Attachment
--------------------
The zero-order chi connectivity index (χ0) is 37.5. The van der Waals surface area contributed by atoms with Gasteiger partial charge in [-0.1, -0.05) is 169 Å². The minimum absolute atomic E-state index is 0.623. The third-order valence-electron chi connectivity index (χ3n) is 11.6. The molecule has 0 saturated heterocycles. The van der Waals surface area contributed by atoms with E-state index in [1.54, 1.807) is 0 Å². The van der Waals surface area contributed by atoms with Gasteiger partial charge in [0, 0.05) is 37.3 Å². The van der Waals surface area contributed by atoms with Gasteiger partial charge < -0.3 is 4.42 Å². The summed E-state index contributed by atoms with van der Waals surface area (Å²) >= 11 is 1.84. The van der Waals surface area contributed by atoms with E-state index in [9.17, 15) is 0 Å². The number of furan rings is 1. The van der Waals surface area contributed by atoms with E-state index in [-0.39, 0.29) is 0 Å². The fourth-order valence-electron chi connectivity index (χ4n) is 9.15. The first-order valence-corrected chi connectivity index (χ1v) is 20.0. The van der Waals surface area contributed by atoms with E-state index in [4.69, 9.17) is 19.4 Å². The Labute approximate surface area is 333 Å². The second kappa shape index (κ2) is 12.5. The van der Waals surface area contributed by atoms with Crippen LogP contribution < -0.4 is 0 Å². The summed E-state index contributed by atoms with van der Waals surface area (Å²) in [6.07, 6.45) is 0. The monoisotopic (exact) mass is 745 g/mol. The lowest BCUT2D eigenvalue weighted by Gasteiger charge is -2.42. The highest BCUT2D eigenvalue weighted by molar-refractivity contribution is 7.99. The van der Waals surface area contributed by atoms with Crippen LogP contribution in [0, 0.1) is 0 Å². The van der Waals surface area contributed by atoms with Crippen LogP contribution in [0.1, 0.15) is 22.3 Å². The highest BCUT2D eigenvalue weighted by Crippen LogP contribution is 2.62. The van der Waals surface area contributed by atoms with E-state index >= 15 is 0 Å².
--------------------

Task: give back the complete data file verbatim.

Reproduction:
The zero-order chi connectivity index (χ0) is 37.5. The van der Waals surface area contributed by atoms with Gasteiger partial charge in [-0.1, -0.05) is 169 Å². The minimum absolute atomic E-state index is 0.623. The third-order valence-electron chi connectivity index (χ3n) is 11.6. The molecule has 0 saturated heterocycles. The van der Waals surface area contributed by atoms with E-state index in [1.54, 1.807) is 0 Å². The van der Waals surface area contributed by atoms with Gasteiger partial charge in [0, 0.05) is 37.3 Å². The van der Waals surface area contributed by atoms with Gasteiger partial charge < -0.3 is 4.42 Å². The summed E-state index contributed by atoms with van der Waals surface area (Å²) >= 11 is 1.84. The van der Waals surface area contributed by atoms with E-state index in [9.17, 15) is 0 Å². The number of furan rings is 1. The van der Waals surface area contributed by atoms with E-state index in [-0.39, 0.29) is 0 Å². The fourth-order valence-electron chi connectivity index (χ4n) is 9.15. The first-order valence-corrected chi connectivity index (χ1v) is 20.0. The van der Waals surface area contributed by atoms with E-state index in [4.69, 9.17) is 19.4 Å². The Labute approximate surface area is 333 Å². The second kappa shape index (κ2) is 12.5. The van der Waals surface area contributed by atoms with Crippen LogP contribution < -0.4 is 0 Å². The summed E-state index contributed by atoms with van der Waals surface area (Å²) in [6.07, 6.45) is 0. The monoisotopic (exact) mass is 745 g/mol. The lowest BCUT2D eigenvalue weighted by Gasteiger charge is -2.42. The highest BCUT2D eigenvalue weighted by molar-refractivity contribution is 7.99. The van der Waals surface area contributed by atoms with Crippen LogP contribution in [0, 0.1) is 0 Å². The van der Waals surface area contributed by atoms with Crippen LogP contribution in [0.1, 0.15) is 22.3 Å². The highest BCUT2D eigenvalue weighted by Crippen LogP contribution is 2.62. The van der Waals surface area contributed by atoms with E-state index >= 15 is 0 Å².